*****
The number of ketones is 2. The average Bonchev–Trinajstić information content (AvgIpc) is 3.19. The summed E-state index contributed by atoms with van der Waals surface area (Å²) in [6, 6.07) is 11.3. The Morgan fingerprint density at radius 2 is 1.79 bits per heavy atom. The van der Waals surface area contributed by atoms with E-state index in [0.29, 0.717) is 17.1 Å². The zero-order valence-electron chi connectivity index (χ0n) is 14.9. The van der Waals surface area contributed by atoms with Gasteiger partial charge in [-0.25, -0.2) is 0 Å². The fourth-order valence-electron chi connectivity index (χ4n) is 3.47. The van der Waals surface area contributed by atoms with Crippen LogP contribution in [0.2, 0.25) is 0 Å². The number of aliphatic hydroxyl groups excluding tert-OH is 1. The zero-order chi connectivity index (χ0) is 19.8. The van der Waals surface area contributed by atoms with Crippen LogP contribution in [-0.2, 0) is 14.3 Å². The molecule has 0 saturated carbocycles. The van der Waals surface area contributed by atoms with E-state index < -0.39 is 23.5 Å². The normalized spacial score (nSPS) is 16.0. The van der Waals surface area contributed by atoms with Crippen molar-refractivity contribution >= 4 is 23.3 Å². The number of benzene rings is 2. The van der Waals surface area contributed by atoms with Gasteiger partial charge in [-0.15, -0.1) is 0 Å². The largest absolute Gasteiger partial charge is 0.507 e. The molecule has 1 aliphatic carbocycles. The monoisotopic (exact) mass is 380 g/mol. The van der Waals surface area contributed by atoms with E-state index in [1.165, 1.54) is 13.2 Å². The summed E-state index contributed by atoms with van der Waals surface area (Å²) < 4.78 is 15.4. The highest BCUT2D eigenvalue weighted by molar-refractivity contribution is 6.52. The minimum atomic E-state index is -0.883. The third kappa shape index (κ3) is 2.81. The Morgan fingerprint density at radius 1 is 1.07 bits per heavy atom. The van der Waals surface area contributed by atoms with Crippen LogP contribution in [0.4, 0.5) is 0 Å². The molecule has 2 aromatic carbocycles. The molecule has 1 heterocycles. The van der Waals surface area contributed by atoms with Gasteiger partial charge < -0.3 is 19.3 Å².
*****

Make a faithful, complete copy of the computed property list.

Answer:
The number of ketones is 2. The average Bonchev–Trinajstić information content (AvgIpc) is 3.19. The summed E-state index contributed by atoms with van der Waals surface area (Å²) in [6, 6.07) is 11.3. The Morgan fingerprint density at radius 2 is 1.79 bits per heavy atom. The van der Waals surface area contributed by atoms with E-state index in [0.29, 0.717) is 17.1 Å². The zero-order valence-electron chi connectivity index (χ0n) is 14.9. The van der Waals surface area contributed by atoms with Gasteiger partial charge in [-0.25, -0.2) is 0 Å². The fourth-order valence-electron chi connectivity index (χ4n) is 3.47. The van der Waals surface area contributed by atoms with Crippen LogP contribution in [0.2, 0.25) is 0 Å². The number of aliphatic hydroxyl groups excluding tert-OH is 1. The zero-order chi connectivity index (χ0) is 19.8. The van der Waals surface area contributed by atoms with Crippen LogP contribution in [-0.2, 0) is 14.3 Å². The molecule has 0 saturated carbocycles. The van der Waals surface area contributed by atoms with E-state index < -0.39 is 23.5 Å². The normalized spacial score (nSPS) is 16.0. The van der Waals surface area contributed by atoms with Crippen molar-refractivity contribution >= 4 is 23.3 Å². The number of benzene rings is 2. The van der Waals surface area contributed by atoms with Gasteiger partial charge in [-0.15, -0.1) is 0 Å². The largest absolute Gasteiger partial charge is 0.507 e. The molecule has 1 aliphatic carbocycles. The monoisotopic (exact) mass is 380 g/mol. The van der Waals surface area contributed by atoms with E-state index in [1.165, 1.54) is 13.2 Å². The summed E-state index contributed by atoms with van der Waals surface area (Å²) < 4.78 is 15.4. The highest BCUT2D eigenvalue weighted by molar-refractivity contribution is 6.52. The minimum atomic E-state index is -0.883. The third kappa shape index (κ3) is 2.81. The Morgan fingerprint density at radius 1 is 1.07 bits per heavy atom. The van der Waals surface area contributed by atoms with Crippen LogP contribution in [0.4, 0.5) is 0 Å². The molecule has 2 aromatic carbocycles. The molecule has 1 heterocycles. The van der Waals surface area contributed by atoms with Gasteiger partial charge < -0.3 is 19.3 Å².